Guest Column: Reining in the coal industry’s assault on public health

One in five premature deaths are attributable to air pollution. Can EPA rules help?

In late 2011, the Environmental Protection Agency issued its first-ever Mercury and Air Toxics Standards, or MATS, to reduce the pollution emitted by power plants. Simply by requiring the worst polluting plants to match the performance and technology of their more responsible competitors, these standards will prevent between 4,200 and 11,000 premature deaths per year.

These public health protections already were years overdue because the coal industry and its allies tried to derail them from the beginning.

Air pollution is lethal. The EPA calculated that one in 20 deaths in the U.S. each year is related to air pollution, mostly excess instances of heart attack, stroke, lung cancer and cardiopulmonary disease.

Coal-fired power plants are by far the largest industrial source of toxic air pollution, responsible for 50 percent of all U.S. emissions of mercury, a potent neurotoxin particularly dangerous to children. Scientific studies have found that nearly 7 percent of all U.S. women of childbearing age are exposed to mercury at levels that can be harmful for fetal brain development.

Many of those whose health is at risk are low-income and people of color. “Coal Blooded: Putting Profits Before People,” a report by the NAACP, found that the 6 million people living near power plants in America have a per capita income 15 percent lower than the U.S. average income, and 39 percent are people of color.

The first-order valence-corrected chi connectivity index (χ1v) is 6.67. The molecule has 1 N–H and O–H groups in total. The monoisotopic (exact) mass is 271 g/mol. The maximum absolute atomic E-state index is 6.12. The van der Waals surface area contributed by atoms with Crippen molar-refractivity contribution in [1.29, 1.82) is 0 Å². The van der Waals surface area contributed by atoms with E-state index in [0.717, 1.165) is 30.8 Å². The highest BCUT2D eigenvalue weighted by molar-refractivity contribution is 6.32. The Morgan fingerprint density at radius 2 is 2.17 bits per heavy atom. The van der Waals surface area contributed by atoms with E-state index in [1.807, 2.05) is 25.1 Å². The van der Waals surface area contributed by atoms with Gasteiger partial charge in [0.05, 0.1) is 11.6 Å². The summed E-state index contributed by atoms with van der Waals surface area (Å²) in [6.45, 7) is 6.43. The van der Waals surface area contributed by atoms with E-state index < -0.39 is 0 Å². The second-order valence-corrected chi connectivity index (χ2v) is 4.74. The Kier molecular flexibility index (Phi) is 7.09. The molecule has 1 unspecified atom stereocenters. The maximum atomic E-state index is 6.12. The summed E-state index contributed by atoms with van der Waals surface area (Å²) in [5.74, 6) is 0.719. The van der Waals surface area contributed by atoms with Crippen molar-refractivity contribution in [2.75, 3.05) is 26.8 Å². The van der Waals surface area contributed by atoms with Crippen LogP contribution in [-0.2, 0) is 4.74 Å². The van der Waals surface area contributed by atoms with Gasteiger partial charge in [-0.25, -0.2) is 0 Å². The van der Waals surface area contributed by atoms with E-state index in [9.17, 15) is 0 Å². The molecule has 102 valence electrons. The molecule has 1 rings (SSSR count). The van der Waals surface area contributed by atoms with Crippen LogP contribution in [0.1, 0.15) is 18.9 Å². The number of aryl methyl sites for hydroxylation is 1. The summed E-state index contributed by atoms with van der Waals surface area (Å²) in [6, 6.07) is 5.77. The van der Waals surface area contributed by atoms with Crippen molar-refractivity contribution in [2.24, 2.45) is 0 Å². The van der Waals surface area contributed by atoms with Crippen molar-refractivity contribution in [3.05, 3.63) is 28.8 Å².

The EPA’s emissions standards for power plants represented a huge step forward in protecting all of us from this assault on public health.

Before the Clean Air Act was amended in 1990, the EPA was paralyzed for decades by wrangling over which toxins should be regulated and whether controlling them was worth the expense. That system worked well for industry but failed the American public.

In 1990, Congress decided that the EPA could consider the costs when determining how stringent its standards should be. But such estimates should not prevent the agency from controlling hazardous air pollutants at all. Nonetheless, coal industry lawyers claim that before the EPA can require power plants to cut their toxic pollution, the agency must weigh the costs of compliance against the benefits.

To support this claim, the coal industry dishonestly asserts that the benefits of this particular standard are only $4 million to $6 million. But the technology needed to reduce mercury and other toxic air pollution will dramatically improve air quality, preventing thousands of non-fatal heart attacks, asthma attacks and hospitalizations and prevent up to 11,000 premature deaths a year. The EPA valued these health benefits at $37 billion to $90 billion annually.

This doesn’t even include facets that are too difficult to monetize. How do you put a price tag on reduced cancer risk? Or on a child born healthy, without mercury poisoning?

Lisa Garcia is the vice president of litigation for Healthy Communities at Earthjustice. She was senior advisor to the administrator for environmental justice at the EPA when MATS was issued. She wrote this for the Los Angeles Times.